We observed gene–environment interaction for several IL6 and TNF SNPs in relation to inflammation blood marker levels. One-year traffic-NO2 exposure was associated with higher IL-6 levels with each additional IL6-174C allele, and 1-year heating-SO2 exposure with higher levels of TNF-α in TNF-308AA homozygotes versus −308G carriers. Short-term air pollution exposure also interacted with IL6 and TNF in relation to marker levels. The risk of MI followed the effect on blood markers in each genotype group.
Conclusions
Genetic variants in IL6 and TNF may modify effects of long-term and short-term air pollution exposure on inflammatory marker levels and MI risk.
doi:10.1136/bmjopen-2013-003058
PMCID: PMC3780315  PMID: 24056475
Air pollution; Gene-environment interaction; inflammation; IL6; TNF
5.  Relationships of plasma factor VIIa-antithrombin complexes to manifest and future cardiovascular disease 
Thrombosis research  2011;130(2):221-225.
Background
Low levels of free activated coagulation factor VII (VIIa) are normally present in plasma to prime the coagulation of blood in normal hemostasis and during thrombus formation. VIIa also circulates in inactive form, in complex with antithrombin (VIIaAT) formed when VIIa is bound to tissue factor (TF). This study evaluated VIIaAT in relation to cardiovascular disease (CVD).
Methods
We determined the plasma VIIaAT concentration in samples from the Stockholm Coronary Atherosclerosis Risk Factor (SCARF) study, a population-based case-control study of myocardial infarction (MI) and in samples from the Stockholm study of 60-years-old individuals, a prospective study of CVD. VIIaAT was measured with a sandwich ELISA that captures the complex between a monoclonal antibody to VIIa and a polyclonal antibody to AT.
Results
In the SCARF study (200 post-MI cases, 340 controls), VIIaAT was statistically significantly associated with patient status [odds ratio (95% confidence interval (CI)] 1.51 (1.09–2.08), p=0.0126). The case-control differences were however small, with VIIaAT values that largely overlap between the two groups. When a nested case-control design (211 incident CVD cases and 633 matched controls) was applied on 5- to 7-year follow-up results of the Stockholm prospective study of 60-year-olds, plasma VIIaAT concentration was not associated with incident CVD (odds ratio (95% CI) 1.001 (0.997–1.005), p=0.5447).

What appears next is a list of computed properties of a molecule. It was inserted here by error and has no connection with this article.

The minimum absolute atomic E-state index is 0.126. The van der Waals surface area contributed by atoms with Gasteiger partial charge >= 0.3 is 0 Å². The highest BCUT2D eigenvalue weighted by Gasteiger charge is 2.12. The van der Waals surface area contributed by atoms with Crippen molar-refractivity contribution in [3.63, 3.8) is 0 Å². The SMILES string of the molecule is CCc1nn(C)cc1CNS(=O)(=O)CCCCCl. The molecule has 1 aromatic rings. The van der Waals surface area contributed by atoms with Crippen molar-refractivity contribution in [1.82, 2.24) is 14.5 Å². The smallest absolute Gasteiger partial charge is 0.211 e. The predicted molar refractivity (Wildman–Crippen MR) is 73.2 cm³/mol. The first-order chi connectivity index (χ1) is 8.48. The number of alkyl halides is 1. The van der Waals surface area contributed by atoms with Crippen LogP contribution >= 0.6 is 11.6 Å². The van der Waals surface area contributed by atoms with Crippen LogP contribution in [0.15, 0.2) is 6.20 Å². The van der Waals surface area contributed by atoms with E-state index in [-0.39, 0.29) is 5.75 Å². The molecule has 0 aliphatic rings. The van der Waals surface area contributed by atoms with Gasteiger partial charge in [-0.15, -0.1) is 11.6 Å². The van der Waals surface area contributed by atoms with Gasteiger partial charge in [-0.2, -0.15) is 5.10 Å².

Conclusions
Plasma VIIaAT concentration had no predictive value for future CVD in our study population. Slightly increased plasma VIIaAT concentrations observed after MI may reflect processes that occur in connection with the acute event when TF and VIIa availability is increased.
doi:10.1016/j.thromres.2011.08.029
PMCID: PMC3263328  PMID: 21925715
VIIaAT complexes; activated factor VII; factor VII; antithrombin; cardiovascular disease
6.  The Risk of Type 2 Diabetes in Men Is Synergistically Affected by Parental History of Diabetes and Overweight 
PLoS ONE  2013;8(4):e61763.
Interactions between genetic- and lifestyle factors may be of specific importance for the development of type 2 diabetes. Only a few earlier studies have evaluated interaction effects for the combination of family history of diabetes and presence of risk factors related to lifestyle. We explored whether 60-year-old men and women from Stockholm with a parental history of diabetes are more susceptible than their counterparts without a parental history of diabetes to the negative influence from physical inactivity, overweight or smoking regarding risk of developing type 2 diabetes. The study comprised 4232 participants of which 205 men and 113 women had diabetes (the vast majority type 2 diabetes considering the age of study participants) and 224 men and 115 women had prediabetes (fasting glucose 6.1–6.9 mmol/l). Prevalence odds ratios (OR) with 95% confidence intervals (95% CI) were calculated using logistic regression. Biologic interaction was analyzed using a Synergy index (S) score. The crude OR for type 2 diabetes associated with a parental history of diabetes was 2.4 (95% CI 1.7–3.5) in men and 1.4 (95% CI 0.9–2.3) in women. Adjustments for overweight, physical inactivity and current smoking had minimal effects on the association observed in men whereas in women it attenuated results. In men, but not in women, a significant interaction effect that synergistically increases the risk of developing type 2 diabetes was observed for the combination of BMI>30 and a parental history of diabetes, S 2.4 (95% CI 1.1–5.1). No signs of interactions were noted for a parental history of diabetes combined with physical inactivity and smoking, respectively. In conclusion, obesity in combination with presence of a parental history of diabetes may be particularly hazardous in men as these two factors were observed to synergistically increase the risk of developing type 2 diabetes in men.